Let’s talk about suicide.
More than 39,000 people die each year from suicide. That is more than twice the rate in this country of homicidal deaths. One million people, annually, make a suicide attempt in the U.S. We need to think of these losses as preventable, as we already approach deaths from accidents and illnesses where prevention, early detection, and employing effective interventions are lifesaving.
Lloyd I. Sederer, M.D., “Do Not Go Gentle Into That Good Night” on The Huffington Post (see link below).
Knowing what you can do to prevent suicide is like knowing how to perform CPR: you hope you never have to use that knowledge, but if you’re ever in a situation where you do, you’ll be thankful you can. People who commit suicide are just like you. They have jobs and families. They experience stress. They might even seem “perfectly normal” to almost everyone around them. Some have faced joblessness and homelessness. Others are wildly successful at their careers and own multiple houses. You might know someone who has tried to commit suicide (and maybe you don’t even know it). You have absolutely no way of knowing whether you, a family member, a co-worker, or a friend may become suicidal in the future.
September 10 is World Suicide Prevention Day, a collaboration of International Association for Suicide Prevention, the World Health Organization, and the World Federation for Mental Health. Consider this post a Public Service Announcement that YOU have the power to help prevent suicide.
I know several people who have contemplated or attempted suicide. In high school, one of my close friends was suspected of being suicidal, as was a mutual classmate of ours; both were taken to a mental health facility. My friend was (and is) one of the smartest people I have ever met. She has a quick wit, easily learned anything she put her mind to learning from language to musical instruments, and was a prolific writer. People liked her and thought she was hilariously funny. My classmate–someone I didn’t know as well as I would have liked, mainly because she was so incredibly cool that she intimidated me–was gorgeous. She had beautiful wavy hair and the kind of looks that never needed makeup to light up a room. Her sense of personal style was chic but not commercial; I admired her ability to create outfits and imagined she just rolled out of bed perfectly dressed. She was also very smart, artistic, and seemed to have a lot of friends. Another one of my high school classmates–funny, popular, involved in all sorts of extracurricular activities–exhibited some suicidal tendencies. His family tried to help; while you might hesitate to call it suicide, he went rollerblading at night on a narrow dark street, wearing all black, with no ID. These are just my high school friends; I know others too.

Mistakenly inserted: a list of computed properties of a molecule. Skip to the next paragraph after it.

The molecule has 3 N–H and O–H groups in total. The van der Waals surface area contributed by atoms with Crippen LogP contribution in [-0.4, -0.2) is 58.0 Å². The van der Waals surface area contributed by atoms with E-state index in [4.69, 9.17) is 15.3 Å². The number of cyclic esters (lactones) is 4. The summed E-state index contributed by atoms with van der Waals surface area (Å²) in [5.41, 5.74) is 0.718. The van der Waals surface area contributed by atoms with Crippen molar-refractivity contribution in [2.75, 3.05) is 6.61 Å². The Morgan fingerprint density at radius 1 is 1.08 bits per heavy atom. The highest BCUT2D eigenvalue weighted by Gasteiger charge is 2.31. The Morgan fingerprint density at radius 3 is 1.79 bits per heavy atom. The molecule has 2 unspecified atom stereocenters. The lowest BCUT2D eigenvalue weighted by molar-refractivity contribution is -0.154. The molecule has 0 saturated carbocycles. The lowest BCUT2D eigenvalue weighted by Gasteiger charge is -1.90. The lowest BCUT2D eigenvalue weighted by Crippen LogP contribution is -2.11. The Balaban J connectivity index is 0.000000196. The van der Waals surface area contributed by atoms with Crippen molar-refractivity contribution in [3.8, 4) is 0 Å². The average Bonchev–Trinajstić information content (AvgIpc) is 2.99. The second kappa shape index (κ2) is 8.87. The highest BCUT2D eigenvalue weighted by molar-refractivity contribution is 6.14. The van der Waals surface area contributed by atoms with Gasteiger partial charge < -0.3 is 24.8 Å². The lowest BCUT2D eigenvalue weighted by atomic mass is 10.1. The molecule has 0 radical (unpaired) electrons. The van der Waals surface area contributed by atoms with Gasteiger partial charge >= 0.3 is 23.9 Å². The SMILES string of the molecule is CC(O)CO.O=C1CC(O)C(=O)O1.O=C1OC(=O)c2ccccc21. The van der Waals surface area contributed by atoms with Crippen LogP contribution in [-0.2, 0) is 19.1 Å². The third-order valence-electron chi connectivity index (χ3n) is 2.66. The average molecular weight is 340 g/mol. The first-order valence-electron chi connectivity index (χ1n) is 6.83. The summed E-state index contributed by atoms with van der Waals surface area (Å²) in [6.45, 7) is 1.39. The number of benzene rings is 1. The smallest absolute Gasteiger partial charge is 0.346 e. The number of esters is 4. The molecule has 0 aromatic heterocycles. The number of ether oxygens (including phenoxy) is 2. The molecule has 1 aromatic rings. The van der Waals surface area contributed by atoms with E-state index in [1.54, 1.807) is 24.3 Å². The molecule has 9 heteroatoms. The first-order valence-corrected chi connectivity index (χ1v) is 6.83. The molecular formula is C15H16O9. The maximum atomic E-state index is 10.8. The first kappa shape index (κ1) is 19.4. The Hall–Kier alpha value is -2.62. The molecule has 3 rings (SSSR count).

Please take five minutes out of your day to learn about suicide and what you can do to prevent suicide. Only have one minute? My friend Carlee is participating in the AFSP Out of the Darkness Walk in San Diego. Today also happens to be her birthday, so if you have $5 please donate. (If you don’t have $5, please consider skipping tomorrow’s trip to Starbucks?) From her campaign page you can also learn more about how you can participate in a walk yourself.
The number one piece of advice I have found to prevent suicide is to REACH OUT. Anxiety and depression are very common among adolescents and young adults (but also exist in all other populations!) and can lead to suicidal thoughts. Many of the articles I’ve read today suggest that a sense of connectedness and community are important in preventing suicide.
If nothing else, keep this number handy: Suicide Prevention Lifeline 1-800-273-TALK (8255).
If you have reason to believe someone is in imminent danger of killing themselves, this is a life-threatening emergency. Call 911 or your local emergency number.
The Crisis Text Line http://www.crisistextline.org/get-help-now/
A collaboration among Facebook, The Jed Foundation, and The Clinton Foundation.
American Foundation for Suicide Prevention http://www.afsp.org/
International Association for Suicide Prevention http://www.iasp.info/ @IASPinfo on twitter
Follow the links for World Suicide Prevention Day for quick reads on suicide prevention and more resources.
World Federation for Mental Health http://wfmh.com/
Among other resources, there is a downloadable guidebook called “Mental Illness and Suicide–A Family Guide to Facing & Reducing the Risks” available in English and Spanish.
Huffington Post: There are multiple articles posted today on this topic. Here is the link to the one I referenced above.